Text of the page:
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Wednesday, November 11, 2015

Scientists and mathematicians test higher on autism spectrum, says Cambridge University

Photo: Sarah Knapton
"Academics really are wired differently, testing higher on the autism spectrum which makes them better at 'systems thinking'." according to Sarah Knapton, Telegraph's Science Editor

Isaac Netwon may have been autistic, academics believe. 
Photo: Telegraph.co.uk

For people baffled as to how scientists and mathematicians come up with such novel ideas, a new study suggests they are higher on the autism spectrum making them far better at logical thinking and seeing the bigger picture.

New research which tested nearly 500,000 people for autism traits and compared it to their jobs found those in involved in STEM professions (science, technology, engineering or mathematics) have more autistic traits.

Autistic traits are not the same as having a diagnosis of autism; instead, these are characteristics of personality and behaviour that are found throughout the general population and are linked to what is seen in the clinical condition of autism.

Everyone has some autistic traits – such as difficulty in taking another person’s point of view, difficulty in switching attention flexibly, and excellent attention to detail – and there is a wide range in the population.

The University of Cambridge has developed a way of measuring these, using a questionnaire called the Autism Spectrum Quotient, or AQ which comprises 50 questions, each one representing one autistic trait.

They found that people working in a STEM-related job had an average AQ score of 21.9 compared to a score of 18.9 for individuals working in non-STEM jobs. Previously Cambridge University has suggested that Albert Einstein and Isaac Newton were both autistic.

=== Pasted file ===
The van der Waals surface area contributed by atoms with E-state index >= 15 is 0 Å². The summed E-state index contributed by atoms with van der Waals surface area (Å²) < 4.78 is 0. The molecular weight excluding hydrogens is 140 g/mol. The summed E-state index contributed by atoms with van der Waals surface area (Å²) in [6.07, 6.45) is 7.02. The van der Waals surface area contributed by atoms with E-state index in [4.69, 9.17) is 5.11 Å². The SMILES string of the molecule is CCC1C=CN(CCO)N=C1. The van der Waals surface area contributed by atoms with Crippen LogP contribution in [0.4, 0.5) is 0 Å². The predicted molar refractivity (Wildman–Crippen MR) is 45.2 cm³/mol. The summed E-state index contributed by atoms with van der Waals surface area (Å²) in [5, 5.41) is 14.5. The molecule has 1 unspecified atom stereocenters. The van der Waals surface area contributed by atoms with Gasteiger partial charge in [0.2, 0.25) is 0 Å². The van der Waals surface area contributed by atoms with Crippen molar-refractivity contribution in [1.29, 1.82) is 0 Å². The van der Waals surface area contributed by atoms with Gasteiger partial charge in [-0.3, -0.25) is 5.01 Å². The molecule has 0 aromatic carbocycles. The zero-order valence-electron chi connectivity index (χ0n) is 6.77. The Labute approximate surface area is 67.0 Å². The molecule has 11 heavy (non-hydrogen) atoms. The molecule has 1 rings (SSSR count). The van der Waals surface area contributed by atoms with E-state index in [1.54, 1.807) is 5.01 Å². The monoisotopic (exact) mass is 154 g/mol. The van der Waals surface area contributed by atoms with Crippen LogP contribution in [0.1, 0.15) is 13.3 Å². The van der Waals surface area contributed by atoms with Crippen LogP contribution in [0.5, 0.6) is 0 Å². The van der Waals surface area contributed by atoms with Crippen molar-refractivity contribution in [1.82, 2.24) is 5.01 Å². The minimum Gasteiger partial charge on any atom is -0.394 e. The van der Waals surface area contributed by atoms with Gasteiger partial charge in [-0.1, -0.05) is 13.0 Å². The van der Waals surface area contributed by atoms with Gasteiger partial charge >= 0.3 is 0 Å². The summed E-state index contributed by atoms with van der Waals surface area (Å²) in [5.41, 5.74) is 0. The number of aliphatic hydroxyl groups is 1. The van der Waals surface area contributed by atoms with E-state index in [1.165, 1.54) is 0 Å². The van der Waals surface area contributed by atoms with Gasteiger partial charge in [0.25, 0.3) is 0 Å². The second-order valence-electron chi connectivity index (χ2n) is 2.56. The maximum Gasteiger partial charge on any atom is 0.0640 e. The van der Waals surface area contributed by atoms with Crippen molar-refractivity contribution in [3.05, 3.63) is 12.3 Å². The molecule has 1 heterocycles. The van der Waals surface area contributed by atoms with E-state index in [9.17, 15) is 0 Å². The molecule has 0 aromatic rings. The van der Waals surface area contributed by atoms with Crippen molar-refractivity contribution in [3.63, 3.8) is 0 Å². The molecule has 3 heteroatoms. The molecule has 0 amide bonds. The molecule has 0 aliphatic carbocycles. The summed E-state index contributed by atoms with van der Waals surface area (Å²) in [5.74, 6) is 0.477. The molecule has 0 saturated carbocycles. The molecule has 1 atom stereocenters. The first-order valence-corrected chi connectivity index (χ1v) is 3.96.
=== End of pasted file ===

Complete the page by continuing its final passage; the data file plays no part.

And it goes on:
The study also backed up previous findings showing that men are more likely to be higher on the autism spectrum than women.

Photo: Simon Baron-Cohen
Professor Simon Baron-Cohen at the Autism Research Centre at the University of Cambridge said: “Previous studies have found the number of autistic traits a person has is influenced by both genetic factors and prenatal testosterone levels.

“These may shed light on why we find males in the population on average have slightly more autistic traits than females do, and why fathers and grandfathers of children with autism are over-represented in STEM fields.”

The research, which was published in PLOS One, was carried out with Channel 4 for the programme Embarrassing Bodies: Live from the Clinic. 
Read more... 

Additional resources
Sex and STEM Occupation Predict Autism-Spectrum Quotient (AQ) Scores in Half a Million People. PLOS ONE; 21 October 2015 
DOI: 10.1371/journal.pone.0141229

Source: Telegraph.co.uk


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